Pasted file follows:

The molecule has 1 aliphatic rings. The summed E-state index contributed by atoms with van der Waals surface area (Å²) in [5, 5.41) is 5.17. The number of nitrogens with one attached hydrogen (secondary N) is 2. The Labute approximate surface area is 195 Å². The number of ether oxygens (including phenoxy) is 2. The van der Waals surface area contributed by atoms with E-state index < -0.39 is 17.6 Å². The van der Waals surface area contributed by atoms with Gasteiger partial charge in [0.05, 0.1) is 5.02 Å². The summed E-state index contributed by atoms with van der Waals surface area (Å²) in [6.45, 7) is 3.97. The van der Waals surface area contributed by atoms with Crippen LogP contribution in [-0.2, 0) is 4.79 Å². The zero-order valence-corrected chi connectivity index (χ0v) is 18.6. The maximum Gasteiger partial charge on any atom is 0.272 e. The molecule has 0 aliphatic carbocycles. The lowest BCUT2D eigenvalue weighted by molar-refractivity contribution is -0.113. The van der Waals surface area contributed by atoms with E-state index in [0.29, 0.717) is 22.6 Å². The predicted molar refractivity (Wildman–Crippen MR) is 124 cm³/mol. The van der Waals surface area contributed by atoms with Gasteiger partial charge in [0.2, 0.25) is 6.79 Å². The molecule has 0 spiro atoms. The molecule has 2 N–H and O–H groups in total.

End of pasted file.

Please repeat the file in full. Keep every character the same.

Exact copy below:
The molecule has 1 aliphatic rings. The summed E-state index contributed by atoms with van der Waals surface area (Å²) in [5, 5.41) is 5.17. The number of nitrogens with one attached hydrogen (secondary N) is 2. The Labute approximate surface area is 195 Å². The number of ether oxygens (including phenoxy) is 2. The van der Waals surface area contributed by atoms with E-state index < -0.39 is 17.6 Å². The van der Waals surface area contributed by atoms with Gasteiger partial charge in [0.05, 0.1) is 5.02 Å². The summed E-state index contributed by atoms with van der Waals surface area (Å²) in [6.45, 7) is 3.97. The van der Waals surface area contributed by atoms with Crippen LogP contribution in [-0.2, 0) is 4.79 Å². The zero-order valence-corrected chi connectivity index (χ0v) is 18.6. The maximum Gasteiger partial charge on any atom is 0.272 e. The molecule has 0 aliphatic carbocycles. The lowest BCUT2D eigenvalue weighted by molar-refractivity contribution is -0.113. The van der Waals surface area contributed by atoms with E-state index in [0.29, 0.717) is 22.6 Å². The predicted molar refractivity (Wildman–Crippen MR) is 124 cm³/mol. The van der Waals surface area contributed by atoms with Gasteiger partial charge in [0.2, 0.25) is 6.79 Å². The molecule has 0 spiro atoms. The molecule has 2 N–H and O–H groups in total.